Trouble the Water
2008, NR, 96 min. Directed by Tia Lessin, Carl Deal.
REVIEWED By Marjorie Baumgarten, Fri., Oct. 31, 2008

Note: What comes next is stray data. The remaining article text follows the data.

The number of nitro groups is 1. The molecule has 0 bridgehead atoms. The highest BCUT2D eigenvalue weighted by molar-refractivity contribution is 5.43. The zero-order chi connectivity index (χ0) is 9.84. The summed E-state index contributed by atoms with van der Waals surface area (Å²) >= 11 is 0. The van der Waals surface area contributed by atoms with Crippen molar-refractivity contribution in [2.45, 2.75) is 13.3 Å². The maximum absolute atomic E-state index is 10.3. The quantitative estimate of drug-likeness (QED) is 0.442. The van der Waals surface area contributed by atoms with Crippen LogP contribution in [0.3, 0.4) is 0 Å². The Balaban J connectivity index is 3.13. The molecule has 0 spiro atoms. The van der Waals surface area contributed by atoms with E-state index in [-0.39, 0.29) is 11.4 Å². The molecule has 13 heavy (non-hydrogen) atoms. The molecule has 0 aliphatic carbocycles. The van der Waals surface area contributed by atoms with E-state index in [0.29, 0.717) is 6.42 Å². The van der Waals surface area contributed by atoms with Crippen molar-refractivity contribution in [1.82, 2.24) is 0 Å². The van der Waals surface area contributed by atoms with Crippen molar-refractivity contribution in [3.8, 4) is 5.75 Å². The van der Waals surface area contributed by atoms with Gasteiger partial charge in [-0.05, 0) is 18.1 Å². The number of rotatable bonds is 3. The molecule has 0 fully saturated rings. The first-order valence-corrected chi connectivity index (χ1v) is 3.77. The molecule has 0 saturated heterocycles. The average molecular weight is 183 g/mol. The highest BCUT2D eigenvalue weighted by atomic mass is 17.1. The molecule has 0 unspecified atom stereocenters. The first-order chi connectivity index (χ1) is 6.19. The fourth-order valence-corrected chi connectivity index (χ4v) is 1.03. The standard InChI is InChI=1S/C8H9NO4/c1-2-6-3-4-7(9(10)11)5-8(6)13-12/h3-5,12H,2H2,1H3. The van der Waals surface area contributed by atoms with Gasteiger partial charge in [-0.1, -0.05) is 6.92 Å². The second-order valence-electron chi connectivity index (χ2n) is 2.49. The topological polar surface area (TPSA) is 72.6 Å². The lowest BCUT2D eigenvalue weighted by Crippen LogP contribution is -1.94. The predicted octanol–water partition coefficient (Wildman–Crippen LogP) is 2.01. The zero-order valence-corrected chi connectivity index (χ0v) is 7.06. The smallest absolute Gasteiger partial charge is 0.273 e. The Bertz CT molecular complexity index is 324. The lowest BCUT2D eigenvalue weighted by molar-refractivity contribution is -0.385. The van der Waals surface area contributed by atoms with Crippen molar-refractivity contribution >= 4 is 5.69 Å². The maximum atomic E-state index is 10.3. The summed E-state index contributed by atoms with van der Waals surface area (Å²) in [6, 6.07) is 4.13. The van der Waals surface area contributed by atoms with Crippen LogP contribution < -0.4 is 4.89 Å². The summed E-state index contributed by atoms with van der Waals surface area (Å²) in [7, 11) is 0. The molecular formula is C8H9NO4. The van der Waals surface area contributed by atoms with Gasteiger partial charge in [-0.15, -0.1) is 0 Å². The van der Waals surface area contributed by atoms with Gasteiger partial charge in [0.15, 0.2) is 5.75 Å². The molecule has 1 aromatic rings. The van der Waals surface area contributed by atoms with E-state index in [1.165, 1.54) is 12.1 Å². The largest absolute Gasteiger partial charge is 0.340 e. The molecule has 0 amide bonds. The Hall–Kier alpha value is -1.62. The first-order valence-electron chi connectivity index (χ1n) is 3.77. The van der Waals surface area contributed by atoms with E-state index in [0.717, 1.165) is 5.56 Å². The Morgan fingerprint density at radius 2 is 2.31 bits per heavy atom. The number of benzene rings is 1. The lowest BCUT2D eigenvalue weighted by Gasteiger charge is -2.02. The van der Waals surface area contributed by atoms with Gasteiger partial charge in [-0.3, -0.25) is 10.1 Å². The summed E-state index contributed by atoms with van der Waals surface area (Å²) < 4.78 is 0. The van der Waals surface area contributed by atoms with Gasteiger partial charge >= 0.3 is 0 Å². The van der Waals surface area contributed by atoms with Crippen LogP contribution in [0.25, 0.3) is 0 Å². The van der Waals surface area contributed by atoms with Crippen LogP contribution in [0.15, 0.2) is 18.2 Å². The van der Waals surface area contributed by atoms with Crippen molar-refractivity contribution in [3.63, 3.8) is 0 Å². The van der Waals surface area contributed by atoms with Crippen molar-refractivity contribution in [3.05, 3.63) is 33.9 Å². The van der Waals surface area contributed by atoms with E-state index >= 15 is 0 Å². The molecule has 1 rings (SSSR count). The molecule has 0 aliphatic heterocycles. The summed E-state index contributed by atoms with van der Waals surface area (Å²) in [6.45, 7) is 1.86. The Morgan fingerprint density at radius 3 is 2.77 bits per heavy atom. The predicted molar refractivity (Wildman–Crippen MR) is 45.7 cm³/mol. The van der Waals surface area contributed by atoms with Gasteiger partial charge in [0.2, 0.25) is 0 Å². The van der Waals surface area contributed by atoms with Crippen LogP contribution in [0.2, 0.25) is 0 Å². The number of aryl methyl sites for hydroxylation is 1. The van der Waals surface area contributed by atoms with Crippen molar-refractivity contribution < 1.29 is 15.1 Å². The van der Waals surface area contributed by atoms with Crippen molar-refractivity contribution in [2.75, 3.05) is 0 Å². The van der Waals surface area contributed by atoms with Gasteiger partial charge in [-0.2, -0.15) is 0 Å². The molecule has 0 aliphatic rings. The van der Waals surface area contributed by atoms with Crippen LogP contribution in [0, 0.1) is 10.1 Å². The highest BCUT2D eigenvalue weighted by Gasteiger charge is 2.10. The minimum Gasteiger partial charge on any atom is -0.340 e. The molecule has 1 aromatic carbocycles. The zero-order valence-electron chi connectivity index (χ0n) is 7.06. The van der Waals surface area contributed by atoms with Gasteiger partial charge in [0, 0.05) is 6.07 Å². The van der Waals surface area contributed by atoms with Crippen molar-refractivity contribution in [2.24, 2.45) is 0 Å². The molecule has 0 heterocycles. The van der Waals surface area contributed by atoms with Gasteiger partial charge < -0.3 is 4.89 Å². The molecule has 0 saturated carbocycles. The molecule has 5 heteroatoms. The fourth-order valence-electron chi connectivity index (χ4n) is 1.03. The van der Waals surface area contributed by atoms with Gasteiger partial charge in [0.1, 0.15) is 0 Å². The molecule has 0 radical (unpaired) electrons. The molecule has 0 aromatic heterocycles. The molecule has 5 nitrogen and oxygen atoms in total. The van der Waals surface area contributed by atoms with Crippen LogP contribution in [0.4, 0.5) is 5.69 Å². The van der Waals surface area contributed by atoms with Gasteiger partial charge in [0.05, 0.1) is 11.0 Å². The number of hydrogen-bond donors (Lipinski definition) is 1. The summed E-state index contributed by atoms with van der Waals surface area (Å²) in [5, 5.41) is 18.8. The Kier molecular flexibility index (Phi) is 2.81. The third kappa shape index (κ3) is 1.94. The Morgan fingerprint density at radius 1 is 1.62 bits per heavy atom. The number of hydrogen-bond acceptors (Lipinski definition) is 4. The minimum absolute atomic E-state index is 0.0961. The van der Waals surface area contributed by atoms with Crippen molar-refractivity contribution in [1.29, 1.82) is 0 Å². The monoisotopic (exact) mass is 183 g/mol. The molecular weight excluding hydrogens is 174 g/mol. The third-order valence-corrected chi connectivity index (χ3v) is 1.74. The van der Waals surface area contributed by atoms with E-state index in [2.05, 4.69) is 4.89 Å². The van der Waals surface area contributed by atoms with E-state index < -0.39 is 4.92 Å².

Miracles can occur, even in the face of disaster. Hurricane Katrina, a compound catastrophe caused by natural forces and human error, has so far provided subject matter for two great documentaries: Spike Lee's When the Levees Broke: A Requiem in Four Acts and this, the 2008 Sundance Grand Jury Prize for Documentary winner, Trouble the Water. So shocking and disturbing were the images of death, destruction, and abandonment wrought by Katrina that the difficulty faced by a filmmaker or historian when shaping the raw footage into anything more cogent and profoundly moving than it already is, becomes staggering. Yet, New York filmmakers Lessin and Deal knew they found the hook for their movie shortly after running into Kimberly and Scott Roberts, a moment which was captured on film and is included in Trouble the Water. Temporary evacuees from New Orleans' 9th Ward, this young married couple actually found Lessin and Deal, who were in Alexandria, La., shooting footage for a documentary they originally planned to make. These self-described "hustlers" survived Katrina using much of the same resourcefulness, courage, charm, and intelligence that had gotten them past many of the other hurdles in their lives. A week before Katrina hit, Kimberly bought a used Hi-8 camera for $20 on the street, which she used for the first time the day before the storm, capturing the ebb and flow of daily life in her predestruction neighborhood. With two hours of reserve power remaining in the camera once the electricity went out, she continued to record her family's plight as they retreated to their attic to escape the rising water and from there eventually abandoned their waterlogged home. Her firsthand footage has an immediacy and power that no mere observer's camera can duplicate. Trouble the Water follows the Roberts' experiences as they embark on their nonlinear path back home. They are a charismatic couple gifted with an abundance of street smarts: Kimberly aspires to be rap artist and has recorded under the MC name Black Kold Madina; Scott is a survivor who never had a steady job until an employer gave him a chance to learn the construction trade in post-Katrina New Orleans. The award-winning Austin cinematographer PJ Raval served as the film's director of photography, who shot the post-storm footage. Trouble the Water becomes so much more than a mere record of the catastrophic event: The Roberts are unforgettable figures, and their insiders' perspective and ultimate survival and rebirth provide an exhilarating example of how wondrous things can emerge from the flood. (Director of photography P.J. Ravel will be in attendance for Q&As following the 7:40pm show on Friday and the 5:10pm show on Saturday. Please note the time changes from the previously announced appearances.)